Beautiful and luxurious yarns bring sophisticated elegance to simple structures. One outstanding example is Judy Stewart's Natural Elegance in Handwoven magazine May/June 2022 issue, page 59-61.
Judy combined Carmelina (30/2 Muga silk) and Silken Fog (30/2, blend of 50% bombyx silk/50% yak). These are two of my favorite yarns--I can't believe it took this long to combine them! Both yarns are the natural color of the silk and yak.
Judy followed an old weaving adage: the more luxurious the yarn, the simpler the weave structure. Judy decided to use a classic 6-shaft chevron twill, but added a 2-end plain weave at the end of each twill run, using all 8 shafts on her loom. This unique touch elevates a chevron twill to something extra special.
Judy is an amazing weaver and is always willing to sample to get everything "just right" before embarking on her project. Judy preferred an "open sett" of 26 EPI (ends per inch).
When weaving, it's easy to "pack in" the weft when the sett is open, so Judy sampled various PPI (picks per inch). Judy found that while 40 PPI was ok, she really preferred the drape and hand of 36 PPI.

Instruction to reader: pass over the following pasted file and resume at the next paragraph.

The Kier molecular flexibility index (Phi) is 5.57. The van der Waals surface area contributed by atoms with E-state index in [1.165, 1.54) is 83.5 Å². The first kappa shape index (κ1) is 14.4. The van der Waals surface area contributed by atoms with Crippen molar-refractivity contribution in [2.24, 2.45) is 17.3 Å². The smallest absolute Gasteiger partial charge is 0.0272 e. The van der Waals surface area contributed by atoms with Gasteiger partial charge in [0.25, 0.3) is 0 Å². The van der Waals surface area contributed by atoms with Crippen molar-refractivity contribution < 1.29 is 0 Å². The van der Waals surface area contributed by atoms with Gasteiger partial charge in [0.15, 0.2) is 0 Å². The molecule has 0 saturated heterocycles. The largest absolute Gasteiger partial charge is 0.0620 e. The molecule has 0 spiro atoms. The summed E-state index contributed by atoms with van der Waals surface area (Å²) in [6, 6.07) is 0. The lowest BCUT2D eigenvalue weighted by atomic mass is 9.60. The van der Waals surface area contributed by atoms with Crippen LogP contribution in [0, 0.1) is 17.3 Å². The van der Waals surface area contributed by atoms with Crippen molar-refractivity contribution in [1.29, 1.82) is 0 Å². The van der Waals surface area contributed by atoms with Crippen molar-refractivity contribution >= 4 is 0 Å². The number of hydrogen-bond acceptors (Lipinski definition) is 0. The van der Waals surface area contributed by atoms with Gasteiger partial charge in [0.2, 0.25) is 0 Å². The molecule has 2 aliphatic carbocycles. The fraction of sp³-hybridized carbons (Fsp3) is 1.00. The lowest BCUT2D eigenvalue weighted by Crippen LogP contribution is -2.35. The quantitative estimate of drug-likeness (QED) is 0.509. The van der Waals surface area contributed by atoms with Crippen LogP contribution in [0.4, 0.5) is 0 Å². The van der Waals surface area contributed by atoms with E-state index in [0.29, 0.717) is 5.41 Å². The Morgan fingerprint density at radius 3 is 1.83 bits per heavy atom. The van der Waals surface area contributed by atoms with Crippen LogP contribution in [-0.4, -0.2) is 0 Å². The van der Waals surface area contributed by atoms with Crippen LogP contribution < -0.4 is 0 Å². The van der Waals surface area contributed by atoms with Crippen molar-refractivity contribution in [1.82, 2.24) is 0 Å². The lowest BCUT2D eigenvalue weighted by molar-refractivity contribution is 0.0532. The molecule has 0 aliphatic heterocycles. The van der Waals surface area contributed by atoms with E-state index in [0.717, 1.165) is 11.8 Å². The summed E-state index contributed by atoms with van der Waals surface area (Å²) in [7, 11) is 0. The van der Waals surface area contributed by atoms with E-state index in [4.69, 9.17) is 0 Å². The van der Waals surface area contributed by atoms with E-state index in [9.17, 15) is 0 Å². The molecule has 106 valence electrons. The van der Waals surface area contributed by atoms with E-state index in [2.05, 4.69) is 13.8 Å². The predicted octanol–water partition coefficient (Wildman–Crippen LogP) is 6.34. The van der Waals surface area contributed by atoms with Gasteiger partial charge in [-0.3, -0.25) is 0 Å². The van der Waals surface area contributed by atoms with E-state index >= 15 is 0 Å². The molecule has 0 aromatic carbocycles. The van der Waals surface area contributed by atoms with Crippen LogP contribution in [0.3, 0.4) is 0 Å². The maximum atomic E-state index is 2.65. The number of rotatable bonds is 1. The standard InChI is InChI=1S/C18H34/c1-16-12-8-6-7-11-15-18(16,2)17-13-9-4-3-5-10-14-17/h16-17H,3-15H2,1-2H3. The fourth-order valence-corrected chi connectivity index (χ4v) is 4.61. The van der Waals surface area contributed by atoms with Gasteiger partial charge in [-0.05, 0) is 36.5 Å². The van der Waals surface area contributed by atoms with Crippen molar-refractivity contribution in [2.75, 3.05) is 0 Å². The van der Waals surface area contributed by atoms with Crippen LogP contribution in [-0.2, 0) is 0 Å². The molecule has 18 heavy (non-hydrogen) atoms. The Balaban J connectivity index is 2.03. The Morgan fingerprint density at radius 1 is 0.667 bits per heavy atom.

Judy created a scarf that's soft with natural elegance. It will be loved by your gift receipient (including you!) To see the kit, CLICK HERE
Muga silk from India
The Antherea assama silkworm is a ‘cousin’ to the silk worm producing Tussah silk. The caterpillar producing muga silk eats leaves from different trees [Som (machilus bobycine) or Soalu (litsaea polyantha)] but those leaves also contain tannin, which is what gives the silk it's unique color.
Muga silk is naturally a rich gold color and was traditionally reserved for royalty.
This silkworm is found in the microclimate in the Assam region of India and is relatively rare.
Silken Fog (50% Silk/ 50% Yak)
Yak is a valued beast of burden living above the snowline in the Himalayan Mountains. It provides meat, hair and hides to the people living there. Its long, shaggy coat reaches to the ground.
The soft undercoat is combed out at the time of the spring molt. The fiber length varies from one to one-and-a-half inches.
Separating the guard hairs from the down is a slow, necessary process before spinning the fiber, which is nearly as soft as cashmere. The longer hair is used in rope making, for mats, sacks and covering huts. The undercoat of the yak keeps it warm in extreme cold, so the fiber is warm and lightweight, with a luster.
Silk lends the delicate yak down substance, sheen and elasticity. And the yak makes the silk become softer and warmer, and creates a lovely soft brown/grey color.